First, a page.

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Cybersecurity Comes of Age
Security Insights

Cybersecurity Comes of Age 

A look at Canadian Digital Trust Insights 2021

Just decades after coming out from under IT’s wing, the cybersecurity profession has matured. Cyber teams are now armed with the insight and foresight only experience can provide. And the timing couldn’t be better, as many of the industries, organizations and people they serve are at a pivotal moment.

The findings from PwC’s Global Digital Trust Insights 2021 survey of more than 3,000 business and technology executives around the world, tell us what’s changing and what’s next in cybersecurity.

In brief, organizations’ expectations of their security leaders continue to rise. No longer focused just on technology, although it’s very much in the picture, cyber’s real role now and into the future will be strengthening and increasing the resilience of their organizations.

Five moves to get your organization to the next level

  1. Reset your cyber strategy
  2. Rethink your cyber budget
  3. Level the playing field with attackers
  4. Build resilience for any scenario
  5. Future-proof your security team

At a glance

Accelerated digitization will continue to be one of the key impacts of COVID-19, but as new business models interact with new technologies, cybersecurity strategies across industries, including defence security, will need to shift to meet changing demands.

As organizations digitize, getting the most value out of every cyber dollar spent will become even more critical, not just because of our current economic climate, but also because every new digital process can become a vulnerability for cyberattack.

In the next year, many organizations, including those in defence and security, will increase cyber budgets and add full-time cyber personnel, and they’re looking for a mix of soft skills, such as critical thinking and communication, and technical skills, such as familiarity with cloud solutions.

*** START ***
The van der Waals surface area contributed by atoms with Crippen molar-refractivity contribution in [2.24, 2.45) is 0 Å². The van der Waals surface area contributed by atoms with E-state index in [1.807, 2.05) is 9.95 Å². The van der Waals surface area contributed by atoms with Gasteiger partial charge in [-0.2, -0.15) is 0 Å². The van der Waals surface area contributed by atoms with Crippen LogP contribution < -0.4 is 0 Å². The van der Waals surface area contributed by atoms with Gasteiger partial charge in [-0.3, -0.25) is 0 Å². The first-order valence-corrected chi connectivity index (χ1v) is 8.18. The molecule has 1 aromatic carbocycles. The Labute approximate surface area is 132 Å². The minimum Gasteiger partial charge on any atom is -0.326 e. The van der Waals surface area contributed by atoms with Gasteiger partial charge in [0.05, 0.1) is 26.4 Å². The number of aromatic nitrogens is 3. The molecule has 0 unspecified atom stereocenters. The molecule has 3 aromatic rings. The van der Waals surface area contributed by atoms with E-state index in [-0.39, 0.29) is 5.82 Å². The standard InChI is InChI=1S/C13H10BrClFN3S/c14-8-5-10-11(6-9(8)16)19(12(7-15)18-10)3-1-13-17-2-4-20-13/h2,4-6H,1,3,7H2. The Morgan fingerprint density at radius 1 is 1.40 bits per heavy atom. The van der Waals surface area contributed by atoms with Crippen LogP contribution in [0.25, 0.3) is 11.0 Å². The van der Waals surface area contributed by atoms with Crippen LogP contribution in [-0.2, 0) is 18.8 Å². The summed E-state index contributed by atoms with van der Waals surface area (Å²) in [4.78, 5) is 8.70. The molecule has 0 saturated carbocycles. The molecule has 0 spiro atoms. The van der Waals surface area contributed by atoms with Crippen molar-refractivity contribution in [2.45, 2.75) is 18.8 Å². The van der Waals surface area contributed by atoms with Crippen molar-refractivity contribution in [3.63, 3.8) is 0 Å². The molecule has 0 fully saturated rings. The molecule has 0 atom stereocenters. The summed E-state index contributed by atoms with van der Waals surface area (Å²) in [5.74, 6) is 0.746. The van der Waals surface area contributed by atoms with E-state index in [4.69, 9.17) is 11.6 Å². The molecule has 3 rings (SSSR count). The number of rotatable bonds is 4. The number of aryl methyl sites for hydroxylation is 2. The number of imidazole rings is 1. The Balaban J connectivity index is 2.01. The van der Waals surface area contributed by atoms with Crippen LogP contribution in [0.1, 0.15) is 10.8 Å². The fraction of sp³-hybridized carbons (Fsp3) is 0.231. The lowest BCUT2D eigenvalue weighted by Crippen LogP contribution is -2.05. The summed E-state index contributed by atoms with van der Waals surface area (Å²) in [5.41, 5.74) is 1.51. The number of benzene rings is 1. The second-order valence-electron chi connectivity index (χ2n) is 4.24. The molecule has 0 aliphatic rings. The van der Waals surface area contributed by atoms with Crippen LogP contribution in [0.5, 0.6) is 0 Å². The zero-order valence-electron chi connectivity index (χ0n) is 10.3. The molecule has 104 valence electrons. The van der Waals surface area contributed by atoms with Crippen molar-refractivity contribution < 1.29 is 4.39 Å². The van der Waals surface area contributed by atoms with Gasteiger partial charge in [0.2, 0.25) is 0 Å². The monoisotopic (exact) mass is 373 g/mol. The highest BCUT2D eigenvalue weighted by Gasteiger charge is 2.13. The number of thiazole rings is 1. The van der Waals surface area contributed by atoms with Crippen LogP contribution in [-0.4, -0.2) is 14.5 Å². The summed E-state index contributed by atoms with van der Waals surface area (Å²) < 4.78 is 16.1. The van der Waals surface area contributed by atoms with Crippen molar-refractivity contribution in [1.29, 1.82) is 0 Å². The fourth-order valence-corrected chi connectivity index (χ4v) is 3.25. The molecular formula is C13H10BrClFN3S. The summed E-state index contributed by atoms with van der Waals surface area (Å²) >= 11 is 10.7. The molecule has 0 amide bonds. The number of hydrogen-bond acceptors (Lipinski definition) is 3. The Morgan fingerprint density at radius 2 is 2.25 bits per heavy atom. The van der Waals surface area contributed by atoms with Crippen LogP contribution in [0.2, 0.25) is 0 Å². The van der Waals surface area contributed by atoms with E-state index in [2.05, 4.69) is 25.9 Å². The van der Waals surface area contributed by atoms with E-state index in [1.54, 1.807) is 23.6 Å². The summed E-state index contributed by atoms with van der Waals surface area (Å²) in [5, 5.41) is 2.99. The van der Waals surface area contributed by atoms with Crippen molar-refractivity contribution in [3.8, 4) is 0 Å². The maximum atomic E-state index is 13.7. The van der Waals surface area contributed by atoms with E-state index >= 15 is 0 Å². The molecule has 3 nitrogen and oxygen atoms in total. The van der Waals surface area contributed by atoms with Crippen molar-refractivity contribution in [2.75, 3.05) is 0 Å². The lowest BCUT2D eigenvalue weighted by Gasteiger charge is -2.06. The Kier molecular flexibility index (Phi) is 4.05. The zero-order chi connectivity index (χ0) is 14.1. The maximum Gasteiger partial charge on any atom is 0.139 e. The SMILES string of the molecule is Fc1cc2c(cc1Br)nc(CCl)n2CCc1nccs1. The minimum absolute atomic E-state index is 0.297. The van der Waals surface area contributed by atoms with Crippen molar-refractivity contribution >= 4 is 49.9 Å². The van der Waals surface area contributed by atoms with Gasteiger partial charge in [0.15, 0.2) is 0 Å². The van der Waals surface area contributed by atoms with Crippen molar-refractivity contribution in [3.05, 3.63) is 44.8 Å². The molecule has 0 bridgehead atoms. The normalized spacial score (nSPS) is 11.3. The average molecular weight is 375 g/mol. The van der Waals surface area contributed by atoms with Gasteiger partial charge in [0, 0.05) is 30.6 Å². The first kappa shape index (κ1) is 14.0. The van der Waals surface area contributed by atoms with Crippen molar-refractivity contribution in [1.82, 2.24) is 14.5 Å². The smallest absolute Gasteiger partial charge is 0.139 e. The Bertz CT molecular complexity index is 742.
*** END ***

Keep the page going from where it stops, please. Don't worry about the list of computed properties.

1. Reset your cyber strategy

The survey found that 44 per cent of Canadian respondents (40 per cent globally) say they expect accelerated digitization to be a likely outcome of COVID-19. Many are taking on business strategies they hadn’t imagined before, including new markets, new business models, remote working and automation. And 15 per cent of Canadian respondents (21 per cent globally) are changing their core business model and redefining their organizations.

What’s the primary aspiration for your enterprise-wide, tech-driven business transformation or major digital initiatives?

But as we see new business models interact with new technologies, we’re also seeing the introduction of new cyber risks.

Traditional approaches to cyber just can’t keep up with the pace and scale of digitization. And they’re slowing down business strategies and impacting both the top and bottom lines. So, it’s really not surprising that nearly all respondents (97 per cent in Canada and 96 per cent globally) say their industry’s cybersecurity strategies will shift as a result of COVID-19.

Which of the following changes are most likely to be impacts of the COVID-19 experience on cybersecurity in your industry?

The key takeaways for the defence and security industries

  • Reset your cyber strategy to adapt to the new business reality and make high-speed digital change safer.
  • Consider the various partners in your business ecosystem (e.g. vendors, research institutes, manufacturers, government organizations) that could be targeted as part of a supply chain attack.
  • If you provide defence and security-related products and services, take a proactive approach to building a robust cybersecurity program that will meet the increased cyber expectations of your customers.

2. Rethink your cyber budget

When looking to the future, two-thirds of respondents, both in Canada and globally, expect their funding and/or revenues to decline in the next year due to COVID-19. But encouragingly, 56 per cent of Canadian respondents (55 per cent globally) expect to increase their cyber budgets in that same period. This shows us many executives understand the importance of cyber in enabling both digitization and automation.

But across the board, very few Canadian executives are really confident their cyber budgets are being assigned and spent correctly. Only 34 per cent of Canadian respondents (compared to 44 per cent globally) are definitive their cyber budget is being allocated to the most significant risks. And while a fifth of both Canadian and global respondents say their organization is already seeing the benefits of better quantifying cyber risks, fewer than half say their organization has actually implemented it at scale.

As organizations digitize, getting the most value out of every cyber dollar spent will become even more critical, not just because of our current economic climate, but also because every new digital process and asset can become a new vulnerability for cyber attack.

The key takeaways for the defence and security industries

  • Rethink your cyber budgeting process so you can clearly show how cyber spend links to risk and business priorities.